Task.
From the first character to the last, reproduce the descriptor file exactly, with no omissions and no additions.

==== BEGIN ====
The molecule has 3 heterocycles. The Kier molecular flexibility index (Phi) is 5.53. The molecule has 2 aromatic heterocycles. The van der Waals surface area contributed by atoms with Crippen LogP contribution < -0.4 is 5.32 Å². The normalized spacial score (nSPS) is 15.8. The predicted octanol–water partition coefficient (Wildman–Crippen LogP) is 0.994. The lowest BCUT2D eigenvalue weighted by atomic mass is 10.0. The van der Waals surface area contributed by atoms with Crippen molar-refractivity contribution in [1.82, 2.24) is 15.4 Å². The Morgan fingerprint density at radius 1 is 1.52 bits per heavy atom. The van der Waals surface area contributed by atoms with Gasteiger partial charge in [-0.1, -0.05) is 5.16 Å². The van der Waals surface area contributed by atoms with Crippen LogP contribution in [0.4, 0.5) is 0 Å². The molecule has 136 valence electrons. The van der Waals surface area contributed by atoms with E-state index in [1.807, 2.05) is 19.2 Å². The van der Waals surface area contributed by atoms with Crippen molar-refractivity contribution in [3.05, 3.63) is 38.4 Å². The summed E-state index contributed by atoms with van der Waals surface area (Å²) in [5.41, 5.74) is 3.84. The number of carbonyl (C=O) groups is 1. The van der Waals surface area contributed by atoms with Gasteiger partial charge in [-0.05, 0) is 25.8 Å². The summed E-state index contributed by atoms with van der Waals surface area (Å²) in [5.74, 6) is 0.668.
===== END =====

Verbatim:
The molecule has 3 heterocycles. The Kier molecular flexibility index (Phi) is 5.53. The molecule has 2 aromatic heterocycles. The van der Waals surface area contributed by atoms with Crippen LogP contribution < -0.4 is 5.32 Å². The normalized spacial score (nSPS) is 15.8. The predicted octanol–water partition coefficient (Wildman–Crippen LogP) is 0.994. The lowest BCUT2D eigenvalue weighted by atomic mass is 10.0. The van der Waals surface area contributed by atoms with Crippen molar-refractivity contribution in [1.82, 2.24) is 15.4 Å². The Morgan fingerprint density at radius 1 is 1.52 bits per heavy atom. The van der Waals surface area contributed by atoms with Gasteiger partial charge in [-0.1, -0.05) is 5.16 Å². The van der Waals surface area contributed by atoms with Crippen LogP contribution in [0.4, 0.5) is 0 Å². The molecule has 136 valence electrons. The van der Waals surface area contributed by atoms with E-state index in [1.807, 2.05) is 19.2 Å². The van der Waals surface area contributed by atoms with Crippen molar-refractivity contribution in [3.05, 3.63) is 38.4 Å². The summed E-state index contributed by atoms with van der Waals surface area (Å²) in [5.41, 5.74) is 3.84. The number of carbonyl (C=O) groups is 1. The van der Waals surface area contributed by atoms with Gasteiger partial charge in [-0.05, 0) is 25.8 Å². The summed E-state index contributed by atoms with van der Waals surface area (Å²) in [5.74, 6) is 0.668.